Appellant contends that there is a triable issue of material fact “whether the emergency situation was sudden and unexpected.” Appellant argues that “a jury could determine that the emergency situation was not sudden and unexpected because Mr. Laramee observed the emergency situation unfolding from three-tenths of a mile away” and because “there is a material issue of fact as to how long Mr. Laramee had to react to the sudden braking.”
There are no triable issues of material fact whether the emergency was sudden and unexpected. The emergency arose because the black car suddenly braked in front of Adams’s car. Appellant testified that Adams “hit her brakes and went from 40 [miles per hour] to pretty much a dead stop.” As the trial court noted, this “presented an unanticipated situation since vehicles merging onto a freeway normally increase their speed of travel with the flow of traffic instead of stopping suddenly.”
Second Element: Laramee Did Not Cause the Emergency
“[A] cause in fact is something that is a substantial factor in bringing about the injury [or other matter at issue]. [Citations.]” (Rutherford v. Owens-Illinois, Inc. (1997) 16 Cal.4th 953, 969.) There are no triable issues of material fact whether Laramee’s conduct was a substantial factor in bringing about the emergency. The sole cause of the emergency was the sudden and unexpected braking of the black car. But for its braking, an emergency would not have arisen and appellant would have safely merged in front of Laramee’s truck.
Third Element: Laramee’s Conduct was Reasonable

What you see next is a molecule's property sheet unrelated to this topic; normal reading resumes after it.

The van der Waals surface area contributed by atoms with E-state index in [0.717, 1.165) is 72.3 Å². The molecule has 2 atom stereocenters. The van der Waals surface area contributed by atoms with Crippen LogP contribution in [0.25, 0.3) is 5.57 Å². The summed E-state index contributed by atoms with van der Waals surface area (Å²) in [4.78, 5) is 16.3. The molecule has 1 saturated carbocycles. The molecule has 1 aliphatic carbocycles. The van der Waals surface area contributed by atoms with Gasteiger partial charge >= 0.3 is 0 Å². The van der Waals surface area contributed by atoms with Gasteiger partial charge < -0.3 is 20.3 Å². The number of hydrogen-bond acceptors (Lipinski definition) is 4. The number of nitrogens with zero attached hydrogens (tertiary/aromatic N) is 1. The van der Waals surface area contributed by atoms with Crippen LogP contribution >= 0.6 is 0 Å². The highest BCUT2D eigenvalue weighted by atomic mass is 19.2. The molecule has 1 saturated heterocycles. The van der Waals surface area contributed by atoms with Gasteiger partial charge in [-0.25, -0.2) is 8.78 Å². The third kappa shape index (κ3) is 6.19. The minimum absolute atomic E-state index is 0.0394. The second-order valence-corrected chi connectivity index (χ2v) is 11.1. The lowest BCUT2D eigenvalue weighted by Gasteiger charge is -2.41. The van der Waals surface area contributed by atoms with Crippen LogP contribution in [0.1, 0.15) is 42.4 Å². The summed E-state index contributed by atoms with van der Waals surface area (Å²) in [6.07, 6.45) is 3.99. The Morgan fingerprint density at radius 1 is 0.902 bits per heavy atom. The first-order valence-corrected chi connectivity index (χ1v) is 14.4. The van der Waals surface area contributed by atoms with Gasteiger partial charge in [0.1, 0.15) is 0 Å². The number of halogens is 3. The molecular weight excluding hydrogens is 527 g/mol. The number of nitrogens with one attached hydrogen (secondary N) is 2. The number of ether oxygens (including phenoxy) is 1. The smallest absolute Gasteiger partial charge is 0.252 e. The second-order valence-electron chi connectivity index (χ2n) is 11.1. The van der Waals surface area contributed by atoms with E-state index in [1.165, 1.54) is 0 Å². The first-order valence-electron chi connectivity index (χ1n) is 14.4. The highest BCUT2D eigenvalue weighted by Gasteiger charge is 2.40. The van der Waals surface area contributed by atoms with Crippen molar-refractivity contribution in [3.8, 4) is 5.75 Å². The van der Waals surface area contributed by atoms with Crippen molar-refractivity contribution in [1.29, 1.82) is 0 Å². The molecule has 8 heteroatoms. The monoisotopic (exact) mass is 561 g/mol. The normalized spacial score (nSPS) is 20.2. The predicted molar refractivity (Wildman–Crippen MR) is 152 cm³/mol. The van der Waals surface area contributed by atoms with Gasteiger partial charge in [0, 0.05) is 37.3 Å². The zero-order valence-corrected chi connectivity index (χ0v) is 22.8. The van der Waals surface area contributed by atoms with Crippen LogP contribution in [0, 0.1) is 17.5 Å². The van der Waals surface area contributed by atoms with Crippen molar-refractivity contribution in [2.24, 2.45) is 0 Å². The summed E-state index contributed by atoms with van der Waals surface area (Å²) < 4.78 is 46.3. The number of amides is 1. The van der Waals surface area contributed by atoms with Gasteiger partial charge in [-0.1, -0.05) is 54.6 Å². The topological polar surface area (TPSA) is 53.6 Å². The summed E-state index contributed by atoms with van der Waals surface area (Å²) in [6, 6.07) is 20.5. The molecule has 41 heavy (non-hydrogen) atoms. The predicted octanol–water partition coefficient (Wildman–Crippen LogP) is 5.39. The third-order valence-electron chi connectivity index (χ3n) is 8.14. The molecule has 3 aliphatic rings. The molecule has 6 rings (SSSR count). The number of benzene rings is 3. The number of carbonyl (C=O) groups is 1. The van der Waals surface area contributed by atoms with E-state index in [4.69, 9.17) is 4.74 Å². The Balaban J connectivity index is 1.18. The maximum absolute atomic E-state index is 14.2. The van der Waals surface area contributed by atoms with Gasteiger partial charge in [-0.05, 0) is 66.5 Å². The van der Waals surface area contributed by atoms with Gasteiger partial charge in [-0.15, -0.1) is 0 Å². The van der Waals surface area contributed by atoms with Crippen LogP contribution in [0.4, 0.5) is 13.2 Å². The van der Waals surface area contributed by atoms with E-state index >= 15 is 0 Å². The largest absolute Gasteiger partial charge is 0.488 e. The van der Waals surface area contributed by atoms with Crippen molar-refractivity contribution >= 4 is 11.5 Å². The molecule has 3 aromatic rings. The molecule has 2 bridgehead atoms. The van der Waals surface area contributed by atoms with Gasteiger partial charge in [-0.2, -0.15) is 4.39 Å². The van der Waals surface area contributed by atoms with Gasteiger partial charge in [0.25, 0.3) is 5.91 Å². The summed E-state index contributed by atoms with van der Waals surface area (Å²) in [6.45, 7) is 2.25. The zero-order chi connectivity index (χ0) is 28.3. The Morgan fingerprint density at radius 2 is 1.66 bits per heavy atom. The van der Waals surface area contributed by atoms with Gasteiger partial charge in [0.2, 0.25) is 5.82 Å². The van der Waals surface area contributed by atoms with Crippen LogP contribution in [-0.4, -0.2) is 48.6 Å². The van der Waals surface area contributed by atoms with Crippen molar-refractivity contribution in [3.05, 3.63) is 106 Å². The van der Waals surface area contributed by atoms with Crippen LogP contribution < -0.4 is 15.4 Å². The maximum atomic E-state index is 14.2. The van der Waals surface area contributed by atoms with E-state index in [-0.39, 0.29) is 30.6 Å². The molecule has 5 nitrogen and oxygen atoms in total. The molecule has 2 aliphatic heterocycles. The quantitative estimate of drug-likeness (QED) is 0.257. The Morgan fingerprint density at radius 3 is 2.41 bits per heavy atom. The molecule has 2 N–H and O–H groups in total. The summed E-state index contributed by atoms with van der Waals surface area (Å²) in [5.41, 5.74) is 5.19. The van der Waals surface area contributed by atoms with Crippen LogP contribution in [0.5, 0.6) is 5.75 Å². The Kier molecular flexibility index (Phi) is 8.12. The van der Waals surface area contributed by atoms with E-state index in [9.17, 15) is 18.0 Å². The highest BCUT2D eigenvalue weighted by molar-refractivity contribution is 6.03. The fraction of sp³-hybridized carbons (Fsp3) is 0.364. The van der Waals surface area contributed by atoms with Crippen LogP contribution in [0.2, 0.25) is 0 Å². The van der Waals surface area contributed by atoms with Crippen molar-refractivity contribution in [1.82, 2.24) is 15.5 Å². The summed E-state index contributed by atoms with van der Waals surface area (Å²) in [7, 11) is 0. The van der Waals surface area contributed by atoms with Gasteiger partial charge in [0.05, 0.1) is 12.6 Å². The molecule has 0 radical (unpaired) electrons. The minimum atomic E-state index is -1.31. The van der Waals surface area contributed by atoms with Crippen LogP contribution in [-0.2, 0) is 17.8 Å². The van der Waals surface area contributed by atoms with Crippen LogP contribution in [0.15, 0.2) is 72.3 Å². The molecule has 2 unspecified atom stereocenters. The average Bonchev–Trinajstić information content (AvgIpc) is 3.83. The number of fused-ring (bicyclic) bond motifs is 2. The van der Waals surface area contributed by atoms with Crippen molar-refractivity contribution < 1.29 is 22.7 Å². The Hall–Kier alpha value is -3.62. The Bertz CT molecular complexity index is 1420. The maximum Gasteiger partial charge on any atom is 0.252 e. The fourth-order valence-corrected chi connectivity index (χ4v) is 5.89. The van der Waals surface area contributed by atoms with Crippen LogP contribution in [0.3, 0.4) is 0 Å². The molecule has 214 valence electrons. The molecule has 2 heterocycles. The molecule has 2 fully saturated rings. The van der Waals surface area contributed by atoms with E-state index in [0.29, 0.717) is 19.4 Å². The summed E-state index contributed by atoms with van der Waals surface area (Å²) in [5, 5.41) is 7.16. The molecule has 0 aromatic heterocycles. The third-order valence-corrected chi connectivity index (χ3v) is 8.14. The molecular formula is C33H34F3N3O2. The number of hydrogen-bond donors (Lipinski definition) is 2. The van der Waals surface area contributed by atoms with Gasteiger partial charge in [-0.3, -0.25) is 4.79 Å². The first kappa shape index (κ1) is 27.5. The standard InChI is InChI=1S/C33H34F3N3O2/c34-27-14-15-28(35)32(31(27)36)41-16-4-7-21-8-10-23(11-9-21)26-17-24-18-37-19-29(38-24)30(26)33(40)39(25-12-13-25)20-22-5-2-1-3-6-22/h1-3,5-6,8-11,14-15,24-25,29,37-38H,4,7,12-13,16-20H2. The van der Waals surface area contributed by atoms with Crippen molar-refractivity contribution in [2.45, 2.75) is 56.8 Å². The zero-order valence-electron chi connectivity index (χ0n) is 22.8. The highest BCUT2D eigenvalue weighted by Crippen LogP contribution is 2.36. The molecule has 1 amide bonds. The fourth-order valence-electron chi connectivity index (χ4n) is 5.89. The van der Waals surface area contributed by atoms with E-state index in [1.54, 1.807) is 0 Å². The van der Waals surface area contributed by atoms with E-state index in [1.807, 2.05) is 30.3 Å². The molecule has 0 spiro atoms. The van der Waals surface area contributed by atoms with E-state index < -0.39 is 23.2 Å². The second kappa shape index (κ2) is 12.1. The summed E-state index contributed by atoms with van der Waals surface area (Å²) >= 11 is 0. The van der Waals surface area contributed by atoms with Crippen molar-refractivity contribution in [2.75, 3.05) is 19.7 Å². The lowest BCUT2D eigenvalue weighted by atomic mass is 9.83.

The third element of the sudden emergency doctrine is that Laramee “acted as a reasonably careful person would have acted in similar circumstances.” (CACI No. 452.) Appellant claims that “a jury could easily conclude that Mr. Laramee was negligent in the critical moments preceding the emergency situation.” Appellant argues that “Laramee’s failure to slow down after witnessing the road rage incident fell below the industry standard of care.” But in his deposition appellant testified that Laramee had slowed down “by 15 to 20 percent.” Before merging into the #3 lane, appellant looked back and “could see that [Laramee] wasn’t coming up near as quick as he was when I first saw him.” Appellant is bound by his deposition testimony. (D’Amico v. Board of Medical Examiners (1974) 11 Cal.3d 1, 21-22; Archdale v. American International Specialty Lines Ins. Co. (2007) 154 Cal.App.4th 449, 473 [court “affirm[ed] the summary judgment in its entirety as to the plaintiff Godinez” because “Godinez is bound by his deposition testimony” showing that his action is barred by the statute of limitations].)
Laramee confirmed that he had slowed down: “[T]he black car was trying to get away from behind [Adams’s] car.” “The black car took off. I slowed down. Then those cars [Adams’s and appellant’s cars] were still coming up onto the freeway.” Laramee’s statement, “The black car took off,” referred to the black car’s act of entering the #3 lane and passing Adams while she was driving in the on-ramp lane.